OPINION: Is Big Red still going green?

This story was originally featured in the Herald’s latest issue – “The Climate Issue” – on Jan. 30.

At the beginning of this new year, as with the start of any new year, we have been given the perfect time to reflect on the year that was 2022 while looking to see how far we still need to go.
This includes issues like climate change. For decades, experts have been warning about the dangers. 2023 will doubtless be no different. When I came back to WKU’s cam- pus at the beginning of last semester, one thing I noticed early on was the lack of recycling bins around campus. Last year as a freshman, I found it refreshing to see a college campus working to recycle and minimize its impact on climate change, however small it may be.

Now, however, there are fewer of these bins noticeable. When I first noticed this in DSU across from Chick- fil-A and Steak ‘n Shake, I began to look elsewhere on campus during my day-to-day trekking up and down the Hill. I was surprised to see that there were fewer recycling bins noticeable on campus.

Megan Fisher

This is not to say that all of these bins have been done away with. According to Jace Lux, WKU Director of Media Relations, “there has been no change to the number of recycling bins on cam- pus from the fall semester to the cur- rent semester.” While this may be the case, the opening of new buildings like the Commons requires more recycling bins on campus, not a redistribution of those the university currently has. The lack of visibility of these bins creates the feeling that WKU is not trying as hard to do its part in protecting the planet for future generations.


Now is not the time for WKU to go back on its efforts to promote and increase recycling and other climate-friendly practices.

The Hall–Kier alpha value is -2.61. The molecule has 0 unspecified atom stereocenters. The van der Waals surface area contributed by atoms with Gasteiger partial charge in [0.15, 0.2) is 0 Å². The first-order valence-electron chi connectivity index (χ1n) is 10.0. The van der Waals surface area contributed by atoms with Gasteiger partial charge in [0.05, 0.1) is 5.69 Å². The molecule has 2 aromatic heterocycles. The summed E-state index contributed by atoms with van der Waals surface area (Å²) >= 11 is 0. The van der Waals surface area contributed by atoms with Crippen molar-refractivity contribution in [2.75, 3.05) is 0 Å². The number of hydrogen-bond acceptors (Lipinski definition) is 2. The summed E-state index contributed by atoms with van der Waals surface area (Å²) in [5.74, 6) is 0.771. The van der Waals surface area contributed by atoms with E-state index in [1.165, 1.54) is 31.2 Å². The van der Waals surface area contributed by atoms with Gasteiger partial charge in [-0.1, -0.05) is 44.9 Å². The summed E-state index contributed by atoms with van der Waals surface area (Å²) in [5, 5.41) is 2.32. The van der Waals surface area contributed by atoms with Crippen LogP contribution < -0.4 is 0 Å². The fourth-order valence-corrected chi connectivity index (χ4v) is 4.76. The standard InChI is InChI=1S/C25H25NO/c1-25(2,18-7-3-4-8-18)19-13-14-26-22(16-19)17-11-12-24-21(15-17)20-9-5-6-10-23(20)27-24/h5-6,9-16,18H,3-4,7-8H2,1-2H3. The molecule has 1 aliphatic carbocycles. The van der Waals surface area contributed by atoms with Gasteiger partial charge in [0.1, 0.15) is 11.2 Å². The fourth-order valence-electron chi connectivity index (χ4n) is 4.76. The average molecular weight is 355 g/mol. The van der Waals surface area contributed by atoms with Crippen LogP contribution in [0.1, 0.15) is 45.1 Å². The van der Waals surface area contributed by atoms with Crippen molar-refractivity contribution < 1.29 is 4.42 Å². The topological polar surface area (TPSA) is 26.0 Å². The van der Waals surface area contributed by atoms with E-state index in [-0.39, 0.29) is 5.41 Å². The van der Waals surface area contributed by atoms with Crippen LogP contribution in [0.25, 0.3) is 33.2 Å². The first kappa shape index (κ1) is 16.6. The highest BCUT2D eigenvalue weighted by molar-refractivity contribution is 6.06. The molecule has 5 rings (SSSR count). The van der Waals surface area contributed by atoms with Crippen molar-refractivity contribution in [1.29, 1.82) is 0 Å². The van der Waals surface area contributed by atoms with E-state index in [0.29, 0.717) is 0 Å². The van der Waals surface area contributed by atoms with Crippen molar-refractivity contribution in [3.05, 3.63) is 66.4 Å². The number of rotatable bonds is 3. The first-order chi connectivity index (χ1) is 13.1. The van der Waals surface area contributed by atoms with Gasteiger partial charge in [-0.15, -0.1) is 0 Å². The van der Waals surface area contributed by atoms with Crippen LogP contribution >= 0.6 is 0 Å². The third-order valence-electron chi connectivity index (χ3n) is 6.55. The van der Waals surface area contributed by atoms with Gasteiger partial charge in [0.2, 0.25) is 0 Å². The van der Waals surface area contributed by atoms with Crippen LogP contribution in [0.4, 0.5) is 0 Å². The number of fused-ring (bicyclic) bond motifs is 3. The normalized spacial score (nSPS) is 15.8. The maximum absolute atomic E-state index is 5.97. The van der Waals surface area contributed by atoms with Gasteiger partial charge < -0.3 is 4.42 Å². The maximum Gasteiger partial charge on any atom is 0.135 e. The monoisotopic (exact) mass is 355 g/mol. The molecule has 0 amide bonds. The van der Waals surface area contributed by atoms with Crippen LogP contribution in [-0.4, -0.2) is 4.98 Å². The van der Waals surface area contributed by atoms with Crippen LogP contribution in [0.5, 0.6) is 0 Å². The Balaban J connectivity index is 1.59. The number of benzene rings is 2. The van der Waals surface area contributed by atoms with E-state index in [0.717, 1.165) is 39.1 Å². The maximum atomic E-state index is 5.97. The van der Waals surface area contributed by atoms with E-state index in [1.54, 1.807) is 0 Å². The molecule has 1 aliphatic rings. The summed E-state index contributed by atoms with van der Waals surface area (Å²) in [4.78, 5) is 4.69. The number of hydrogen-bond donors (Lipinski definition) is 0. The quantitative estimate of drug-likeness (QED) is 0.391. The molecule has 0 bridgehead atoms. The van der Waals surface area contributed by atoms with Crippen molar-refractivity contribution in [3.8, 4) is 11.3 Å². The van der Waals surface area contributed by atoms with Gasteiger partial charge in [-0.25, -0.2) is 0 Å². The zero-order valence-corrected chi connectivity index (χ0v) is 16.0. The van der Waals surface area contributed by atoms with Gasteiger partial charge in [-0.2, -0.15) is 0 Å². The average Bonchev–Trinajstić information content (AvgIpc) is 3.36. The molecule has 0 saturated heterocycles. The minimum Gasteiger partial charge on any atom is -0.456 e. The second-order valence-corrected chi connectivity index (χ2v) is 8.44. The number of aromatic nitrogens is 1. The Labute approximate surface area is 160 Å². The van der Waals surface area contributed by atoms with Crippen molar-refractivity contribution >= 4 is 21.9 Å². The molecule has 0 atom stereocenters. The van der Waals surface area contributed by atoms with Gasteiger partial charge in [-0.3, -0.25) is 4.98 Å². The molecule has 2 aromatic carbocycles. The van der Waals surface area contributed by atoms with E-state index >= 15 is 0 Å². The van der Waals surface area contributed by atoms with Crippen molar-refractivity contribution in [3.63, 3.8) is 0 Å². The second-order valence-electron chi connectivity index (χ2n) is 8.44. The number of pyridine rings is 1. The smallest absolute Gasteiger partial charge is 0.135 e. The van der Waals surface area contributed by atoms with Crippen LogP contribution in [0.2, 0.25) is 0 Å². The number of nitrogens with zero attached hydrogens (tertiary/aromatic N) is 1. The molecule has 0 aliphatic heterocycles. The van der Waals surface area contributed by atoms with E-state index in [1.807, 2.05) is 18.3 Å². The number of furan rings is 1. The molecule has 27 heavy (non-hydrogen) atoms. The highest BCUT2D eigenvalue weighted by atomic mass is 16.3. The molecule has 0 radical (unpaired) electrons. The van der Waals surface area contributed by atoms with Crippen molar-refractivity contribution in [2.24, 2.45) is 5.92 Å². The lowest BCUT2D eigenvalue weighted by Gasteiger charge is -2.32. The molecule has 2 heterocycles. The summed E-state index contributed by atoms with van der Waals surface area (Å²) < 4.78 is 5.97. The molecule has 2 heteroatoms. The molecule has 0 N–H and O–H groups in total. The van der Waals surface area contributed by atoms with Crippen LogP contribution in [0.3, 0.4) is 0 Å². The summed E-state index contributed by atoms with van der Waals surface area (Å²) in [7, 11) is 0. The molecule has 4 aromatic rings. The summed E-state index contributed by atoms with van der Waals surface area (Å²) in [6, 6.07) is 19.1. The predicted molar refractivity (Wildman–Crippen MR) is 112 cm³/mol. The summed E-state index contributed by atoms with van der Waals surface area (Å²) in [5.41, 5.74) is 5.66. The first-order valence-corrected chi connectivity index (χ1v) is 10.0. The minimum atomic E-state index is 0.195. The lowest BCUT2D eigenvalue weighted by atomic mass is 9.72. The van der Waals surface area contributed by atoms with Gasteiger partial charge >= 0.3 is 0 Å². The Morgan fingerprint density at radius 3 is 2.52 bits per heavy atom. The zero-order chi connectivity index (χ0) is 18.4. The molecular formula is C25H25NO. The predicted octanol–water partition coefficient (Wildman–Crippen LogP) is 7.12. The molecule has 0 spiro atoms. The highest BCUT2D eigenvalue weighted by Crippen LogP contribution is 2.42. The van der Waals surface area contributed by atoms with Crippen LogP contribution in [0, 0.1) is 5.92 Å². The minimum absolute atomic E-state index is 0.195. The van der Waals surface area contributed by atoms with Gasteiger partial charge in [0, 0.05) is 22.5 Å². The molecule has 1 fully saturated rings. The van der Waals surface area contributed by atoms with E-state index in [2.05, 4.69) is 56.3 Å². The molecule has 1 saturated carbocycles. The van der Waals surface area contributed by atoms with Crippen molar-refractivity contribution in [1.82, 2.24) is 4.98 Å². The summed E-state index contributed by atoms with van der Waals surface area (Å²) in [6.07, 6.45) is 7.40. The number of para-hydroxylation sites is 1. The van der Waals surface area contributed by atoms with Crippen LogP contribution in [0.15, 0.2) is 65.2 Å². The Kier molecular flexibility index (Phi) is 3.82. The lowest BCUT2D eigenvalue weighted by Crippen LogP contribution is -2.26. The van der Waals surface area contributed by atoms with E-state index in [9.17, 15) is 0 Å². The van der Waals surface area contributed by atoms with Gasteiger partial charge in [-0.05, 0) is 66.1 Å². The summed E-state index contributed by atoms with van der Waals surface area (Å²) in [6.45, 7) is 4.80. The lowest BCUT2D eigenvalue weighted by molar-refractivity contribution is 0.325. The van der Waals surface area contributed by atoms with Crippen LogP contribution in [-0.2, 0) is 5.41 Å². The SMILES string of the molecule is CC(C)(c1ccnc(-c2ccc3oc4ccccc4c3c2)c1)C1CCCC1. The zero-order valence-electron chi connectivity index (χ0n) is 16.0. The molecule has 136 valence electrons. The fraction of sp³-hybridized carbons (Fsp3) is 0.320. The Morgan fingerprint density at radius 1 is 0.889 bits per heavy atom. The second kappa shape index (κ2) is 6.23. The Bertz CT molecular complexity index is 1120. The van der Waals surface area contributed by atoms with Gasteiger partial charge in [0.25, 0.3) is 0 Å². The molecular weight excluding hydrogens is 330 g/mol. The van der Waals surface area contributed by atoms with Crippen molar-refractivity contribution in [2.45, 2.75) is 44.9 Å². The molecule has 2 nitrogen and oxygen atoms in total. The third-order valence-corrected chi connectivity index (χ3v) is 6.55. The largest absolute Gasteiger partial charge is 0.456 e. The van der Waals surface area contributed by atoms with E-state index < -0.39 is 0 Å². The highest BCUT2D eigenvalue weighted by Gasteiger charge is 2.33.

Every student on WKU’s campus is in different phases of change and un- certainty in their lives. Each one is creating habits, discovering things about the world and discovering things about themselves. We take a new interest in the world we live in, many of us hoping to preserve it for as long as we can.

For these reasons, WKU needs to redouble its efforts to recycle and pro- mote green living. Instead, WKU has chosen to seemingly back away from this cause.

Since I first stepped on the Hill in fall 2021, I have heard students around campus wonder what happens to things recycled on campus. I have heard people say that they have seen the recycling and the trash end up in the same vehicle to go to the same place. Whether this is the case or not I do not know, but it is important to make this distinction known.

It is time for the university to openly show the WKU community how the school is committed to doing its part to combat climate change and protect this planet for its students, present and future.

It is important to note, of course, that it is large corporations and big businesses that bear the most responsibility in climate change. If meaningful change is to be made, governments around the globe must put into place laws and regulations to limit the continual release of greenhouse gasses into the air. Big businesses must be made to find renewable energy sources or limit their burning of fossil fuels.

While WKU may not have a large impact on climate change, it can have a large impact on the lives of its students. The university visibly showing its commitment to doing its part will encourage its young, impressionable students to take an interest and begin to care. Instead of seemingly stepping away from the cause, WKU can become a model in the lives of its students and continue to shape their lives outside of the classroom.

Commentary editor Price Wilborn can be reached at edwin.wilborn835@ topper.wku.edu. Follow him on Twitter @pricewilborn.